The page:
In the so-called sharing economy, new technological platforms are exploiting regulatory gaps under the banner of progress. Corporate heads are taking advantage of this and good jobs are disappearing. We’ve seen a version of this experiment in the recent past. Before Uber, there were unpaid internships, layoffs and downsizing, and start-up agencies vying for a piece of the traditional journalism pie. Together, they transformed the industry in a process that continues today.
In 2013, the Canadian Media Guild estimated that in the five years previous, 10,000 journalism jobs evaporated. Since then, more jobs have vanished and some newspapers have even ceased printing. Some of those jobs were replaced by freelancers or interns. Some are gone for good. The gaps have been filled by independent journalists, bloggers and new media start-ups.
For an industry that’s been hit hard by an advertising revenue slump, it’s easy to see why media owners and even journalists themselves have been so quick to jump on what has since been termed “the sharing economy” model. Crowdfunding and crowdsourcing have broadened who can do what under the banner of journalism. When a cell phone can take high-quality photos and record interviews, anyone with a desire to broadcast has the capacity to do so cheaply. According to a study from the American Freelancers Union and Upwork, nearly one out of every three Americans did freelance work of some kind in 2014.
While the technology can be liberating it is not without costs to media workers. Average wage increases in journalism have lagged behind overall wage increases, says Errol Salamon, a co-editor and contributor to the 2016 book, Journalism in Crisis: Bridging Theory and Practice for Democratic Media Strategies in Canada. “While journalism organizations have remained profitable, they have exploited the labour of journalists by making them work for less than the standard market value that is generated from their labour,” he says.
Many newspapers have outsourced layout and copy editing to Pagemasters, a corporation of The Canadian Press that is, in part, owned by several major Canadian news outlets. Writing for the Canadian Media Guild, Jan Wong spells it out: “the top union rate for an editor [at Pagemasters] is $48,000, compared to about $85,000 at the [Toronto] Star.”
Is there a private sector solution to this race to the bottom? The corporate model of journalism has always been fraught. As Robert McChesney argues, a free press owned by powerful and rich corporate interests is hardly free. The corporate ownership model is more at fault for the state of things in journalism than is the emergence of new technologies.
But looking to government to fix journalism is a different kind of bad. While governments should be pressed to enforce workplace standards within media industries, government intervention into corporate media isn’t likely to fix the most fundamental issues, or be popular with anybody. Ultimately, saving journalism is a fight that journalists themselves must take on.
Most journalists at mainstream outlets are unionized and there is a long tradition of unionization in Canadian newsrooms. Unions provide a formal mechanism for journalists to work together, though they have sometimes reinforced inequality. “Labour unions have enshrined exploitative and underpaid internships by writing them into collective agreements,” writes Salamon. “Nevertheless, various union locals have fought to establish paid internship programs and collective agreements that have also guaranteed interns entry-level salaries.”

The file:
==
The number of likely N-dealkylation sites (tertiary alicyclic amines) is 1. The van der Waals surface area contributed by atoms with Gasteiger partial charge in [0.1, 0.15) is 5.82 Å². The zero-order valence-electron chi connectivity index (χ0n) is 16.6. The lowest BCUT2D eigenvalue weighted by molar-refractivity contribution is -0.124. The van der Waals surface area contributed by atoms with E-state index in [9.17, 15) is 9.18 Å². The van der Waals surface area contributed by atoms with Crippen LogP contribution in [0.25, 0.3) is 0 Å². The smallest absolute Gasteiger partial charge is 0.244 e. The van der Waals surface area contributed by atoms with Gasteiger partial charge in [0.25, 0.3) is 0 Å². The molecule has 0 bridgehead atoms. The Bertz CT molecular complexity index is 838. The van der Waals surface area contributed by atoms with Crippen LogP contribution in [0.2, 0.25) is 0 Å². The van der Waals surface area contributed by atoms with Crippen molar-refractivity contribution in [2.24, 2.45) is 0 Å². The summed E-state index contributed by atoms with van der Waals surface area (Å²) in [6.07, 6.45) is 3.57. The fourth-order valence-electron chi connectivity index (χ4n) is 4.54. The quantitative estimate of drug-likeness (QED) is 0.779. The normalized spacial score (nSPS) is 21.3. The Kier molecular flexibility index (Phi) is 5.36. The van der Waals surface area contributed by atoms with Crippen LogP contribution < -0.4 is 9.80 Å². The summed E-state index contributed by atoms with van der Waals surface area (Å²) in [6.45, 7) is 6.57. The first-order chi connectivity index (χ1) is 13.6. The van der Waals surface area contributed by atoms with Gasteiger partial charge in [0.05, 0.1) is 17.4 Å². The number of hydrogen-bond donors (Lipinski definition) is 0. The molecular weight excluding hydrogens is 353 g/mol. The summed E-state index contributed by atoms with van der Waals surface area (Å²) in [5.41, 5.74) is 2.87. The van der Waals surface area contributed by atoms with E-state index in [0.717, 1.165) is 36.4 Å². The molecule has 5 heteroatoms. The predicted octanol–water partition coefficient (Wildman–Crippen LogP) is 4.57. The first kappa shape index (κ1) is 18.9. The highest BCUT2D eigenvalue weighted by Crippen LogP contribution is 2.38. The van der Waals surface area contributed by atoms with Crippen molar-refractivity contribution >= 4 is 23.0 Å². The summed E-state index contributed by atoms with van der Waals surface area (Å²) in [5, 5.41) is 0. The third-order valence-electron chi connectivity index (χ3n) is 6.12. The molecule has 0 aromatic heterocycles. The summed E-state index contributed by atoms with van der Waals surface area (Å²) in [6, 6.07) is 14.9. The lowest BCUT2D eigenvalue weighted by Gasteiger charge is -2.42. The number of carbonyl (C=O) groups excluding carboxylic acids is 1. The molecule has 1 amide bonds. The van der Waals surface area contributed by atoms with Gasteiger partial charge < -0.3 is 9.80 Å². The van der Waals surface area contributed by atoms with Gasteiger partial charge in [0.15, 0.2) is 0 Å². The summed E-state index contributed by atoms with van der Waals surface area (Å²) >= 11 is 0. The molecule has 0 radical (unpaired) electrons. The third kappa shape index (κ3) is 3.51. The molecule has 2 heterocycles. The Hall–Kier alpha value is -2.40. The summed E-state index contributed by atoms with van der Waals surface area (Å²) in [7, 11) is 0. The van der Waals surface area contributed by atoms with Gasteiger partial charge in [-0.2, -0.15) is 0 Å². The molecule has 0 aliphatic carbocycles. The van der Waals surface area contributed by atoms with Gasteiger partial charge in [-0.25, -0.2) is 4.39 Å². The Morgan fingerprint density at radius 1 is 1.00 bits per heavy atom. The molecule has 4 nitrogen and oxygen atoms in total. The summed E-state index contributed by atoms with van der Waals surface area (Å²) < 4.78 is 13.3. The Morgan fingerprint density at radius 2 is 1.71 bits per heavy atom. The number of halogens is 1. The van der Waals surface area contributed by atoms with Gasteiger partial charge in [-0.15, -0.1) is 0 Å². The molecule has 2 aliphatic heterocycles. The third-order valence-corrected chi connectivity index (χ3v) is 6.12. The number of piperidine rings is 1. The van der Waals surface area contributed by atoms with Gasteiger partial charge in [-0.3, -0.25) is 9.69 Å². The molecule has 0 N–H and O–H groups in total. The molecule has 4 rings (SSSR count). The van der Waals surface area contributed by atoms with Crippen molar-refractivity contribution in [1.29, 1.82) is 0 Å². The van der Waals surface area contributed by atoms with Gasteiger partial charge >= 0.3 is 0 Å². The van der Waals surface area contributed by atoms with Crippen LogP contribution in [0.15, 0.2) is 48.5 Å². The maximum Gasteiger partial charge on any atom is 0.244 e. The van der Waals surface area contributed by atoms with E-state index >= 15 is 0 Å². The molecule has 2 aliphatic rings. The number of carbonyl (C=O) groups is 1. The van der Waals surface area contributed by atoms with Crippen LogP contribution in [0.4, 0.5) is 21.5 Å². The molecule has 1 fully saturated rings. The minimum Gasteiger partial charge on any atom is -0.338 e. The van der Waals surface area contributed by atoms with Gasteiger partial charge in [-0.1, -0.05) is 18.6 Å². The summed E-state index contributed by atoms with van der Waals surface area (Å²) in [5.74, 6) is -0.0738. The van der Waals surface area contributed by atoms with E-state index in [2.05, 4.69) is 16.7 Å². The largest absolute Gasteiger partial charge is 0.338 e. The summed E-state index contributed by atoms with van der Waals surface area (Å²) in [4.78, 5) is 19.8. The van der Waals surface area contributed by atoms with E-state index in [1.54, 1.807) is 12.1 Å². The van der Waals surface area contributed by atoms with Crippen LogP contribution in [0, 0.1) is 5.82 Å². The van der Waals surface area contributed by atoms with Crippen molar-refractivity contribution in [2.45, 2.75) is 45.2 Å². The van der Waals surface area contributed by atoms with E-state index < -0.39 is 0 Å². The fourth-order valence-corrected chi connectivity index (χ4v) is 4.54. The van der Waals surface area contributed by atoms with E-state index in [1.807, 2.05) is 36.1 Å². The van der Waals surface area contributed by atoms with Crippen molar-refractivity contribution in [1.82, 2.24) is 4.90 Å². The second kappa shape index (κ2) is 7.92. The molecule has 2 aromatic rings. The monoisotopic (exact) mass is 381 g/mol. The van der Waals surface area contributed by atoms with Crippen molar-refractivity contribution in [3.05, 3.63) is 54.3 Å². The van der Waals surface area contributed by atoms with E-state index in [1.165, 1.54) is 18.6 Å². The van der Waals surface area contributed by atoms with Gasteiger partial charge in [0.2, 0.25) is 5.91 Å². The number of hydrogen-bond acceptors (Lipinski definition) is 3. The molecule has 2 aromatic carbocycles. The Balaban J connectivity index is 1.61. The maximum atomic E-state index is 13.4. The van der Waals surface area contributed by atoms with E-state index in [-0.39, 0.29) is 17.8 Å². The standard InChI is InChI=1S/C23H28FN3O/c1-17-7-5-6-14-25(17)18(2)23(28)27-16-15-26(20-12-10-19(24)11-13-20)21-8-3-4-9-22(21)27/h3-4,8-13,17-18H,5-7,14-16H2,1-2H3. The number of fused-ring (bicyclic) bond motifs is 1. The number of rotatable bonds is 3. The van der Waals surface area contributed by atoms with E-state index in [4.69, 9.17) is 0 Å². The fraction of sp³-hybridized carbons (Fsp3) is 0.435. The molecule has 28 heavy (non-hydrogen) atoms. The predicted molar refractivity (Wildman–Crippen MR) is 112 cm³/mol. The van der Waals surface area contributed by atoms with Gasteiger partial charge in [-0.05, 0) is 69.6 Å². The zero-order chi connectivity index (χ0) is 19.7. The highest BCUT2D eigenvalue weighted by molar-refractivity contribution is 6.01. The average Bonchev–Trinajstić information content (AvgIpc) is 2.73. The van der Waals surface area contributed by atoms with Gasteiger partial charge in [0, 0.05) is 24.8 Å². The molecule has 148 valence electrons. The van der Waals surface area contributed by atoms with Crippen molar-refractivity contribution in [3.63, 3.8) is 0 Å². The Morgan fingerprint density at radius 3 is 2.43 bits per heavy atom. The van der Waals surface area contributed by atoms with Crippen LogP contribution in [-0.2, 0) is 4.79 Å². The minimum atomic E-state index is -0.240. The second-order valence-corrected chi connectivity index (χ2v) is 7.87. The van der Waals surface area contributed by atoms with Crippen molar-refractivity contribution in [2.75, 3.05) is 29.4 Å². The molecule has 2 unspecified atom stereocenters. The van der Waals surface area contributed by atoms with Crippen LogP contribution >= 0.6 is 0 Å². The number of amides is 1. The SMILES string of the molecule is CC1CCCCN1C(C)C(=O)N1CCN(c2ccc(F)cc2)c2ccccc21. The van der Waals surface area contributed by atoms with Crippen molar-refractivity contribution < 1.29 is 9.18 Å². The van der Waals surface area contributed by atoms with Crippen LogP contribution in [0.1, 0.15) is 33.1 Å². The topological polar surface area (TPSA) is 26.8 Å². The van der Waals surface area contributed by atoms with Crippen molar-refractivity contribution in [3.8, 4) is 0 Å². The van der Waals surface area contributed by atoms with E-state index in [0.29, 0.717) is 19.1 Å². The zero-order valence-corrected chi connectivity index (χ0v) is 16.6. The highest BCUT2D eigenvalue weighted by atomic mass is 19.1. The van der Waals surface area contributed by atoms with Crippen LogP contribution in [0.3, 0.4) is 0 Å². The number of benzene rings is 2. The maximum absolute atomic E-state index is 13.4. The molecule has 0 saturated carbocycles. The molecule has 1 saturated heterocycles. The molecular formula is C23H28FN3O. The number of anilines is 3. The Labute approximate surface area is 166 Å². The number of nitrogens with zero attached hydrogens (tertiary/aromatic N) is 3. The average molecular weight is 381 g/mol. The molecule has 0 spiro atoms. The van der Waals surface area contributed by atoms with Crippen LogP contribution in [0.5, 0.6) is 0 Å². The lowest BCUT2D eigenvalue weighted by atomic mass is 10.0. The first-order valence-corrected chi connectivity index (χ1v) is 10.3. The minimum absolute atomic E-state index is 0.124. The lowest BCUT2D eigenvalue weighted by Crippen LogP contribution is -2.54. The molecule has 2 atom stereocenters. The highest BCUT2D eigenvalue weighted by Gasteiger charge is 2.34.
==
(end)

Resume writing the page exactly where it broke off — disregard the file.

There is an increase in union efforts at other non-traditional news organizations, like Huffington Post U.S. and Gawker. Journalists at Vice Canada have filed for representation with the Canadian Media Guild (see the article in this issue by Jeremy Appel). Journalists who are locked out/on strike at the Halifax Chronicle Herald have launched Local Xpress, a news website that could very likely live past the labour dispute (see Andrew Biro in this issue).
There is also my union, the Canadian Freelance Union, a community chapter of Unifor. While we have no legal recourse to protect our members, we offer some basics such as opt-in insurance programs, a press card and various other kinds of support. In the past three months, we’ve compelled two contractors to pay up. In both cases the member wasn’t able to get a reply before the union got involved.
Perhaps most importantly, though, we monitor freelancer life—from changes in government policy to gathering research about average wages to advocating for freelancers and advertising union freelancers. We can loop our advocacy into the broader campaigning work of Unifor’s Media Council, a division that represents 12,000 communications workers in Canada. The CFU isn’t alone; the Canadian Media Guild has a robust freelance wing as well. Thanks to the size of the membership at the CBC, the guild has managed to secure some freelancer protections in collective agreements.
Halifax-based CFU members issued statements compelling freelancers to not scab for the Chronicle Herald, messaging that was broadly seen as supportive of striking workers but also freelancers who are most hurt by the race to the bottom. It was an example of the power and importance of bridging the divide between the old and new worlds of journalism.
Nora Loreto is a writer, musician and activist based in Quebec City. She is the author of From Demonized to Organized: Building the New Union Movement, and is the editor of the Canadian Association of Labour Media.
This article was published in the July/August 2016 issue of The Monitor. Click here for more or to download the whole issue.